The Ethics of Homeschooling
The National Home Education Research Institute labelled homeschooling one of the fastest growing forms of education in the US with an estimated two to eight percent rise in the population of homeschooled children each year over recent years. Although home-based learning as a concept is an old practice, it is now being adopted by a diverse range of Americans. This trend of homeschooling extends to countries around the globe including Brazil, the Philippines, Mexico, France, and Australia, among other nations.
One of the commonly cited motivations for homeschooling children is parents’ concern for their child’s safety. Homeschooling provides children with a safe learning environment, shielding them from exposure to possible harms such as physical and psychological abuse, bullying from peers, gun violence, and racism. Exposure to such harms can lead to poor academic performance and long-term self-esteem issues. Recent research suggests that homeschooled students often perform better on tests than other students. Additionally, homeschooling can also provide an opportunity for an enhanced parent-child bond, and is especially convenient for parents of special needs children requiring attentive care.
Homeschooling was legalized throughout the US in 1993, but the laws governing homeschooling vary from state to state. States with the strictest homeschool laws (Massachusetts, New York, Pennsylvania, Rhode Island, and Vermont) mandate annual standardized testing and an annual instruction plan. But policing in the least restrictive states (Texas, Oklahoma, Indiana and Iowa) border on negligence. Iowa, in particular, has no regulations at all, and considers notifying the district of homeschooling merely optional.
Even though homeschooling is legal and gaining traction in the US today, it is not immune to skeptics who view homeschooling as an inadequate and flawed form of education for students. The prevailing critique of homeschooling has to do with the lack of social interaction amongst homeschooled children with peers, which is an important aspect of a child’s socialization into society. However, as most of homeschooled children’s social interactions are limited to adults and their family members, this could lead to the child developing issues in the future regarding learning to handle individuals with different backgrounds, belief systems, and opinions. Homeschooling advocates counter this critique by contending that the environment at home is superior to the environment children are exposed to at school, but it raises the question, at what cost?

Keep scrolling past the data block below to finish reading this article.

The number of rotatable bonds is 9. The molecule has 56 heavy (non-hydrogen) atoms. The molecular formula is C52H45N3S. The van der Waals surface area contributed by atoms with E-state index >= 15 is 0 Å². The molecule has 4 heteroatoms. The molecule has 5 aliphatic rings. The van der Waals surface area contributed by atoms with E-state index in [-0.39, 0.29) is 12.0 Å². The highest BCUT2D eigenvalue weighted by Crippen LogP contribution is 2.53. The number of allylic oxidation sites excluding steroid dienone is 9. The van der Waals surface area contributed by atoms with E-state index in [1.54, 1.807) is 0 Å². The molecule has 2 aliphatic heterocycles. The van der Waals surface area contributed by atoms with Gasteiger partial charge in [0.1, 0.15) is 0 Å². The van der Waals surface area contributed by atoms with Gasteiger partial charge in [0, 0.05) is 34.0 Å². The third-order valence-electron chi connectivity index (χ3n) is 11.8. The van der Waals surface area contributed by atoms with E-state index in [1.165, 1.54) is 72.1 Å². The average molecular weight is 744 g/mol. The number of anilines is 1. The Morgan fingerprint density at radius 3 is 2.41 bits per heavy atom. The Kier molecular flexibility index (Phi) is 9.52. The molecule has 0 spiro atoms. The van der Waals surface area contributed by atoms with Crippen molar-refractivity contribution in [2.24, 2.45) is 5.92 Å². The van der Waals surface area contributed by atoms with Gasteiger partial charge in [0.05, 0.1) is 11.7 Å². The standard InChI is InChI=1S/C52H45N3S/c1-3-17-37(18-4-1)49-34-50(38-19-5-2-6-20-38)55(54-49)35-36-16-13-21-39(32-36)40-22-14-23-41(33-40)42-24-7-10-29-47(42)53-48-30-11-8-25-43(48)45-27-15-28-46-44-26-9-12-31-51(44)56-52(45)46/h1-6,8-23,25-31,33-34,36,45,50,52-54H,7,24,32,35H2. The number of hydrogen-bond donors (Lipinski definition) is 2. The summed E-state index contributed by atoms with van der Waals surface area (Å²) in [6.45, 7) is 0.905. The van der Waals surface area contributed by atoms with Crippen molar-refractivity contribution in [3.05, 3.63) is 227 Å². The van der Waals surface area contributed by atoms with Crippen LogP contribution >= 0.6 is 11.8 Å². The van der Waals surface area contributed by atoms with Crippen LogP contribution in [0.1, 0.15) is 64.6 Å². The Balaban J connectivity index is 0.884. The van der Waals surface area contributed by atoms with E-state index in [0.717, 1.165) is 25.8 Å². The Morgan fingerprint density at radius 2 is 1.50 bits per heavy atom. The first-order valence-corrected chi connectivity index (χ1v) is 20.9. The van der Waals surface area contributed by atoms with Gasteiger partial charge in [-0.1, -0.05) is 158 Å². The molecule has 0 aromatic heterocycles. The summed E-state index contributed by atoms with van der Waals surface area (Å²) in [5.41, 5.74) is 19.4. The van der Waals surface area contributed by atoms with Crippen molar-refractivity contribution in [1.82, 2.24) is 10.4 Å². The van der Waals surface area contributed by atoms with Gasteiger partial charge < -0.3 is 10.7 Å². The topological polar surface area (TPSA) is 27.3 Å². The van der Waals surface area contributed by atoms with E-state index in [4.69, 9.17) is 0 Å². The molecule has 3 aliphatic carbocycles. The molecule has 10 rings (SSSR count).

Another aspect of homeschooling that is a point of contention is the lack of qualification of parents who choose to homeschool their children. While teachers have experience teaching students over the course of years and therefore develop action plans that work best with students, the same cannot be said for most parents who are not teachers by profession. Therefore, while homeschooling parents may have the best intentions for their children, they may be ill-equipped to provide the standard of education offered in public or private schools. Furthermore, the learning facilities offered by parents at home may not be on par with the learning facilities available in schools.
An additional issue that must be taken into consideration is that homeschooled children in states with lax regulations are at increased risk for physical abuse that goes unreported and undetected, as a result of children being sequestered in their homes. Approximately 95% of child abuse cases are communicated to authorities by public school teachers or officials. By isolating the homeschooled child, unregulated homeschooling allows abusive guardians to keep their abuse unnoticed. Isolating children at home also poses a public health risk as schools require students to be immunized, but this is legally required of homeschooled children in only a few states. Not only are unimmunized children vulnerable to a multitude of diseases, but also put other children and adults alike at risk of contracting illnesses.
Parental bias is an added complication that homeschooled children must deal with. Parental bias refers to dogma a homeschooled child may be exposed to on account of being raised solely on their parents’ belief systems. For example, most homeschooled children come from pious, fundamentalist Protestant families. Elaborating on the possible repercussions of unregulated homeschooling, Robin L. West, Professor of Law and Philosophy at Georgetown University Law Center writes in her article The Harms of Homeschooling, “[..] in much of the country, if you want to keep your kids home from school, or just never send them in the first place, you can. If you want to teach them from nothing but the Bible, you can.” Parental bias can therefore cause an individual to develop a skewed understanding of the world and can also pose issues in the individual’s life outside of home, when they are exposed to ideologies that are at odds with their own. If the homeschooled individual was raised in an environment with a homogeneous view on political, social or cultural issues, and if that is the only outlook that the child is exposed to, adjusting to the outside world with a plethora of opinions and values could cause internal dissension within the individual.
Given that one’s early experiences in life can shape our persona as an adult, going to a regular school instead of being homeschooled can serve as a primer to being better equipped at handling the “real world.” Furthermore, with the rising demand of homeschooling, it becomes essential to ask if the child is better off by learning about the “real world” while being sheltered by one’s guardians. If homeschooling is indeed the superior option, perhaps constructing a standard curriculum for homeschooling could address the concerns raised by critics of home-based learning.